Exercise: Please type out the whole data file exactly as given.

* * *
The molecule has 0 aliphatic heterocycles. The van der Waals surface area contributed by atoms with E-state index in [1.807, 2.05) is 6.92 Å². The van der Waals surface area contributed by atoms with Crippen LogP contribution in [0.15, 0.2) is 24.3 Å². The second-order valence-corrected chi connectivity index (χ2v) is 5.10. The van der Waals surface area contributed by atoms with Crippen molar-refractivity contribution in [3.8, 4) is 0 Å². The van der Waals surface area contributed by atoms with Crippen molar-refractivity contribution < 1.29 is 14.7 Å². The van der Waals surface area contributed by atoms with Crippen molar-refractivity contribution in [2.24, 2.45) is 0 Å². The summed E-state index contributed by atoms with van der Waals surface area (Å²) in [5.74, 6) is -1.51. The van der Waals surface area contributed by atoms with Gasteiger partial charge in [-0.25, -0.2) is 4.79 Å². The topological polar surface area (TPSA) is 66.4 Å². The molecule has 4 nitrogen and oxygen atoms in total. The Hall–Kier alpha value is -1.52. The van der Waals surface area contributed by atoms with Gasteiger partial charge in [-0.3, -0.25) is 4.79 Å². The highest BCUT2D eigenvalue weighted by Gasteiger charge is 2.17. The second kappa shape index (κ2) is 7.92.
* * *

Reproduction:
The molecule has 0 aliphatic heterocycles. The van der Waals surface area contributed by atoms with E-state index in [1.807, 2.05) is 6.92 Å². The van der Waals surface area contributed by atoms with Crippen LogP contribution in [0.15, 0.2) is 24.3 Å². The second-order valence-corrected chi connectivity index (χ2v) is 5.10. The van der Waals surface area contributed by atoms with Crippen molar-refractivity contribution in [3.8, 4) is 0 Å². The van der Waals surface area contributed by atoms with Crippen molar-refractivity contribution < 1.29 is 14.7 Å². The van der Waals surface area contributed by atoms with Crippen molar-refractivity contribution in [2.24, 2.45) is 0 Å². The summed E-state index contributed by atoms with van der Waals surface area (Å²) in [5.74, 6) is -1.51. The van der Waals surface area contributed by atoms with Gasteiger partial charge in [-0.25, -0.2) is 4.79 Å². The topological polar surface area (TPSA) is 66.4 Å². The molecule has 4 nitrogen and oxygen atoms in total. The Hall–Kier alpha value is -1.52. The van der Waals surface area contributed by atoms with Gasteiger partial charge in [-0.3, -0.25) is 4.79 Å². The highest BCUT2D eigenvalue weighted by Gasteiger charge is 2.17. The second kappa shape index (κ2) is 7.92.